One of my favorites from today’s (Tuesday, Feb. 16) “31 Days of Oscar” schedule on Turner Classic Movies is in the afternoon.
If you can’t watch it then, I would encourage you to record it or watch it on the TCM app. It’s worth it.
3:45 p.m. (CST) — “Grand Prix” (1966) — I consider this the best racing film ever made. It follows Formula One racing through a season at Europe’s top racetracks. Director John Frankheimer made sure the viewer got the most realistic sights and sounds of racing and so it’s no surprise the film won Oscars for best sound, best sound effects and best film editing. The movie’s all-star cast consisted of James Garner, Eva Marie Saint, Jessica Walter, Yves Montand, Antonio Sabato and Brian Bedford. The characters and the storylines involving them off the racetrack are poorly written and superficial. But one watches “Grand Prix” for the racing.
7 p.m. — “On The Waterfront” (1954) — This is one of my all-time favorite movies and gets a spot in a group of what I consider perfect movies. Marlon Brando portrays Terry Malloy, a longshoreman on the New Jersey docks, who is torn between doing the right thing or let life go on as usual as the mob controls with an iron fist the longshoremen’s union and what goes on on the docks on the New Jersey waterfronts. The film won eight Oscars including best picture, best director for Elia Kazan, best actor for Brando and best supporting actress for Eva Marie Saint in her first movie. Karl Malden who played Father Barry, the neighborhood priest, should have gotten an Oscar on just his monologue early in the film after a longshoreman is murdered in the cargo hold of a ship. I’ve taken two acting classes before and would have loved to have done that monologue for an evaluation. It’s a perfect combination of acting, directing and writing. The best supporting actor category was extremely competitive that year with Lee J. Cobb, as the corrupt union boss in the movie, and Rod Steiger, portraying Malloy’s mobster brother, also nominated. Edmond O’Brien won for “The Barefoot Contessa” and Tom Tully was also nominated for “The Caine Mutiny.” It would have been a very tough vote, but I have always been in awe of Malden’s performance and everyone else’s in “On The Waterfront.” And to top it off, Leonard Bernstein’s score is a perfect cover for the movie and a good listen even if one is not watching the film.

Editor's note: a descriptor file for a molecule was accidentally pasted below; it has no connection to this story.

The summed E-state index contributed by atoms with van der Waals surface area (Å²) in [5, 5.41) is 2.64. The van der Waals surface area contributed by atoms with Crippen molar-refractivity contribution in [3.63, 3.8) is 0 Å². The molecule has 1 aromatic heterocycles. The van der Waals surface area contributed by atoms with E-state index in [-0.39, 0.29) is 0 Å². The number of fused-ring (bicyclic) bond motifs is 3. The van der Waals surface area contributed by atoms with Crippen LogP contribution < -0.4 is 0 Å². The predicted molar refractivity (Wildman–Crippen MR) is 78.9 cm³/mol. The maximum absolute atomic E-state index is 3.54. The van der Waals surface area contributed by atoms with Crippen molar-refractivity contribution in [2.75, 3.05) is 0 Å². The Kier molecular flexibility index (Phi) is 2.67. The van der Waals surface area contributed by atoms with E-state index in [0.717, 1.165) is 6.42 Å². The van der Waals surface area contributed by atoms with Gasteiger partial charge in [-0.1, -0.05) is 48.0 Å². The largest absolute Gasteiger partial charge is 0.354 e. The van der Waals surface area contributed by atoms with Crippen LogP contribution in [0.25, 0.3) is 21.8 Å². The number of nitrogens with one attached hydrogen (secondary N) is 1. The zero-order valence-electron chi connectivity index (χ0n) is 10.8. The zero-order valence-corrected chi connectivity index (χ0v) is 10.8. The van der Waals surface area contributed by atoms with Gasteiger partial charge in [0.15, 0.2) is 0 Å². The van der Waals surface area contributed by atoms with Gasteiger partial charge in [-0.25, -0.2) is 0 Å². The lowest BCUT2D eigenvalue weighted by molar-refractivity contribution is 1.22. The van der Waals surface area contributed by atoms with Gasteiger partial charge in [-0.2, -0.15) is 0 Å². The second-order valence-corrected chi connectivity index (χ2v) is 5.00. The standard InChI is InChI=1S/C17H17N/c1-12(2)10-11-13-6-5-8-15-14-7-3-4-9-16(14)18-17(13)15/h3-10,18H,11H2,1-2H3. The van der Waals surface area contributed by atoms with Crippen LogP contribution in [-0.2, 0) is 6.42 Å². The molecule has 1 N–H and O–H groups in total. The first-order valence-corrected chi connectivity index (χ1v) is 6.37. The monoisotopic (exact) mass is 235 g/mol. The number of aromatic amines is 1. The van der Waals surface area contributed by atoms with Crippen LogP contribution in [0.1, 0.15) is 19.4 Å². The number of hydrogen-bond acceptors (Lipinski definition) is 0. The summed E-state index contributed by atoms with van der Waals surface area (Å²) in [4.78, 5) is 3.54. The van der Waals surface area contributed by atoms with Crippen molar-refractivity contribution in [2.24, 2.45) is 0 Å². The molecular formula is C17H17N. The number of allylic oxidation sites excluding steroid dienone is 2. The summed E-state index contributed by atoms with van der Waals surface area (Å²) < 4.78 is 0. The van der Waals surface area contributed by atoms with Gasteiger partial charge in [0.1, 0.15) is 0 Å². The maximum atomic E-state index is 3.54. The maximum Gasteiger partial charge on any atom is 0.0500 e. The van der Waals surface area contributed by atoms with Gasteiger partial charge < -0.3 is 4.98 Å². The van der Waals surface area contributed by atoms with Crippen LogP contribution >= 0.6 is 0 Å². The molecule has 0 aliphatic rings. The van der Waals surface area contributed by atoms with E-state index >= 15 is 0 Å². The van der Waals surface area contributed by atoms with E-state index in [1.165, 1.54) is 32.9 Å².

UNTIL NEXT TIME. . .